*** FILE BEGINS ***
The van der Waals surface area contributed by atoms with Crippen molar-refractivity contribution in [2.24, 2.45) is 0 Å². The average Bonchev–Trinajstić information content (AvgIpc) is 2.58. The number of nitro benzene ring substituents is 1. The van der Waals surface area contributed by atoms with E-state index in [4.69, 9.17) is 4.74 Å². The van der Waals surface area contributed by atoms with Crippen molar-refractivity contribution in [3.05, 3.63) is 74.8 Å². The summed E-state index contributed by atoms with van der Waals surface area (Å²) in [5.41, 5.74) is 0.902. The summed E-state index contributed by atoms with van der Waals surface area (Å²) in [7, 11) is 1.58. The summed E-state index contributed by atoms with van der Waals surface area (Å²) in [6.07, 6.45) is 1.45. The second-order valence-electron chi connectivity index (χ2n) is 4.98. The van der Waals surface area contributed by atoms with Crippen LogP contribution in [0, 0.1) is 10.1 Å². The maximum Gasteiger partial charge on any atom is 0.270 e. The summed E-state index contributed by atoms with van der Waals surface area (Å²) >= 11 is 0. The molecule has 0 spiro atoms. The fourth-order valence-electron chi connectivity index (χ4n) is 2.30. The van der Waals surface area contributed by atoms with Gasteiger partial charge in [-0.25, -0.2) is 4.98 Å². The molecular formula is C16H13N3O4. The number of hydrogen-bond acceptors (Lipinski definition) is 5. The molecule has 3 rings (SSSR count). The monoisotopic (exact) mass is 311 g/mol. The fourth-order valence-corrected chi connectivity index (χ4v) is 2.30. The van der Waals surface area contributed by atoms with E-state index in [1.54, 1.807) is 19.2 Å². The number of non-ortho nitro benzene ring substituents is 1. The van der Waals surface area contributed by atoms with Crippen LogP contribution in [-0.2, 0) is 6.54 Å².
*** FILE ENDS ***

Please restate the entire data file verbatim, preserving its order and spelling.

The van der Waals surface area contributed by atoms with Crippen molar-refractivity contribution in [2.24, 2.45) is 0 Å². The average Bonchev–Trinajstić information content (AvgIpc) is 2.58. The number of nitro benzene ring substituents is 1. The van der Waals surface area contributed by atoms with E-state index in [4.69, 9.17) is 4.74 Å². The van der Waals surface area contributed by atoms with Crippen molar-refractivity contribution in [3.05, 3.63) is 74.8 Å². The summed E-state index contributed by atoms with van der Waals surface area (Å²) in [5.41, 5.74) is 0.902. The summed E-state index contributed by atoms with van der Waals surface area (Å²) in [7, 11) is 1.58. The summed E-state index contributed by atoms with van der Waals surface area (Å²) in [6.07, 6.45) is 1.45. The second-order valence-electron chi connectivity index (χ2n) is 4.98. The van der Waals surface area contributed by atoms with Crippen LogP contribution in [0, 0.1) is 10.1 Å². The maximum Gasteiger partial charge on any atom is 0.270 e. The summed E-state index contributed by atoms with van der Waals surface area (Å²) >= 11 is 0. The molecule has 0 spiro atoms. The fourth-order valence-electron chi connectivity index (χ4n) is 2.30. The van der Waals surface area contributed by atoms with Gasteiger partial charge in [-0.25, -0.2) is 4.98 Å². The molecular formula is C16H13N3O4. The number of hydrogen-bond acceptors (Lipinski definition) is 5. The molecule has 3 rings (SSSR count). The monoisotopic (exact) mass is 311 g/mol. The fourth-order valence-corrected chi connectivity index (χ4v) is 2.30. The van der Waals surface area contributed by atoms with E-state index in [1.54, 1.807) is 19.2 Å². The number of non-ortho nitro benzene ring substituents is 1. The van der Waals surface area contributed by atoms with Crippen LogP contribution in [-0.2, 0) is 6.54 Å².